Friday, August 10, 2012

Wanderlust to Wonderlove

I arrived last night to a balmy Fijian tropical hug. I was so in heaven. I changed into the summer dress that never saw the light of day in Oz, and went for a walk. I got sweaty and sticky and I was thrilled. I couldn’t wait to return to the hotel for a dip in the pool.

Chilly. Wet. A down pour of water, and I am miles from the ocean.  This morning, Fiji is showing me her other side. Just a bit of me is wishing I was back in Oz on one of the many gorgeous beach walks I enjoyed almost daily.

As I walked to the market, I saw children getting off the bus to go to school. All girls in their uniforms, navy plaid  dresses with white blouses, not so eagerly heading into school on a rainy day. Two sisters seemed to be arguing over who got the rainbow striped umbrella, the smaller one unable to suppress a giggle as the bigger sister snatched it away with a growl. I followed suit with the smaller, and my heart swelled at the feeling of having the gift of sisters in my life.  Then I noticed a Baba getting off the bus behind his sweet charge, silently ushering his little girl with outstretched arms, ready to catch her in case she slipped in the rain. My heart swelled again, and this time a tear fell.

I don’t know where to begin, yet my heart is full, that’s when I know it’s time to write. 

Here’s the truth. I went to Australia to find love.  It didn’t happen. I’ve had loads of time to think about it and now I realize how desperate I was for it. I got promised the whole package: happiness, babies, support- the good life.  I came knowing that the person I wanted to fall in love with, really cared about me-yet, in the end, we just did not truly accept each other. I think we both just hoped the pieces would fall into place once we were face to face, and crushingly, the opposite happened, it fell to pieces.

Yet, as always, I am blessed with wonderful friends.  I have been spoiled rotten!  Visits to national parks. Strolls along gorgeous beaches. Tastes of carefully screened GF delights. Breakfasts, lunch, and dinners…all punctuated by delicious espresso and new friendships. Over the top Go Go dancing, yogic karma cleaning & kirtaning,  mind shocking mentalist performing, bone chilling seal diving, tea toting footie watching and my favorite…making delicious dinners with friends.  The love rained down on me.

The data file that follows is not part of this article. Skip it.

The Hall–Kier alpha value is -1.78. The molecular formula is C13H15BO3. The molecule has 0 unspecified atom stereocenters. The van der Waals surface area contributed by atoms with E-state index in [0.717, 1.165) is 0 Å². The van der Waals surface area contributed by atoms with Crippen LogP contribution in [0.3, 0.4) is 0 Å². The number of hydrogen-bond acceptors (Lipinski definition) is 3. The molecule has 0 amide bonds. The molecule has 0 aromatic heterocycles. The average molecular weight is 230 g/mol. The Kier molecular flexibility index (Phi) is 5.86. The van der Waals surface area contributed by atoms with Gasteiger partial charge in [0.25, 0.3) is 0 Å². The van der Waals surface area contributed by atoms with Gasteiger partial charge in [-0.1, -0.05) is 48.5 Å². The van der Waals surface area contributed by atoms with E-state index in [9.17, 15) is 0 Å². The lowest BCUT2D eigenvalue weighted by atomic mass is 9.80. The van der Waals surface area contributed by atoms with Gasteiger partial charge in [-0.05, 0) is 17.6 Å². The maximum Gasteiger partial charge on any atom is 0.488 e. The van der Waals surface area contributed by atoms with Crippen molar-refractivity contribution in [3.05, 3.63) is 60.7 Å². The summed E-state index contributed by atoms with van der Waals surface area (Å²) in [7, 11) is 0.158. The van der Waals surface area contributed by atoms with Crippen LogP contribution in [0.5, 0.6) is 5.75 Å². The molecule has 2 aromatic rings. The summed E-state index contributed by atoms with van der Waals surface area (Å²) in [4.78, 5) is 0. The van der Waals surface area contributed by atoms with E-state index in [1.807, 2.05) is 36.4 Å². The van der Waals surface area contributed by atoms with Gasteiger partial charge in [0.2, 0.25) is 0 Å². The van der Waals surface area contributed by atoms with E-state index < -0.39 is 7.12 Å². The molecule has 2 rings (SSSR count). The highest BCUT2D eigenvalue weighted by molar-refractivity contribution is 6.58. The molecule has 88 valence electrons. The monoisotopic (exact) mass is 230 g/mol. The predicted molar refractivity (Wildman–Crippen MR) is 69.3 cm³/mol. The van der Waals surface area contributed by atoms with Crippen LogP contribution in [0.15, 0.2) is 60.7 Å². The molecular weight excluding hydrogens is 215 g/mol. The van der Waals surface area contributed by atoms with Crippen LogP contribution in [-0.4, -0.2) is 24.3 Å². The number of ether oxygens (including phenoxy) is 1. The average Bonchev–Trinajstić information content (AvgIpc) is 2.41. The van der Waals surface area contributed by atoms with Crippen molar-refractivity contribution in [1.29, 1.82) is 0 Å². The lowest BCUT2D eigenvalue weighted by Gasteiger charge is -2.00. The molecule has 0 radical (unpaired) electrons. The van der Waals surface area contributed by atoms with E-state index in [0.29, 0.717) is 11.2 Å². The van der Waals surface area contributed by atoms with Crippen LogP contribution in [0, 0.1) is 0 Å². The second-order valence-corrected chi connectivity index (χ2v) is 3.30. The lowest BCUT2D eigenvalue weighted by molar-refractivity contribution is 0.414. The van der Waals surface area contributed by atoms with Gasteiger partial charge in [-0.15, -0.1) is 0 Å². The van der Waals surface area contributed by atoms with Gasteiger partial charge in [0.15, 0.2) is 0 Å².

During my time in Oz, I spent two weeks at an ashram.  My time there was short, yet precious. I gained insights into myself, while working daily at my given tasks. I was reminded at how much I like physical work. How it emboldens me to feel strong, capable, and purposeful. I was also reminded how much I sought approval from others for a job well done, or comments on how hard I worked. There were times when I received such accolades for my dedication to a task, yet usually from other guests, and not from the residents of the ashram. At the ashram, they try to impart that living a life without attachment to approval, or for that matter disapproval, can bring contentment for self, and thus peace. 

In the guest book found in each room, are listed the tenants by which those who follow this sect of yoga believe in.  After the listed tenants were some reminders of why people come to ashrams, and in one case particularly, as it pertains to behavior. It gently reminded couples to think carefully of how they display there affections, concluding with:
    We are here to find love from ourselves, not to seek it from others.


It was a soothing reminder to read nightly at the ashram. It became my mantra.
    I love you, Korynne. Love myself. I love me.

Often, I would repeat this to myself as I worked. I would repeat it when any sadness emerged at the love I had hoped to gain. I would repeat it, and often laugh at how silly I felt trying to win myself over. Other times, I would just feel like an idiot. I would shake my head and feel myself to be a lunatic, easily wiping away the love I sought to build up in myself.  As we say in yoga, I was building a new practice, and practice I must. And as with most new practices, it was tough, filled with highs and lows.  Yet, I was blessed to be in a space that encouraged self study, and its routines proved ample time for me to delve into this new love affair.

After leaving the ashram, I missed it greatly. I missed the daily routines of asana, chanting, working, meditation, and silence.  I told myself I would not let it all go. I would practice at least one aspect of ashram life daily, back out in the world.

Well, I didn’t. I accepted excuses on behalf of myself: no time, no where private, rarely alone, etc etc. What I did not quiet understand at the time, yet becomes clear to me now, was this: What I missed was the practice of getting to know myself, and therefore learning how to love myself.


As many of you know, I often misplace things. This talent is heightened while traveling, when I am in a new place, and lack a routine or place to put my things. While driving down the coast with an extraordinarily patient friend, I threw a tantrum because I had misplace my phone.  This was nothing new, I had misplaced, and then found something daily on this trip, yet I took this event as a personal failure.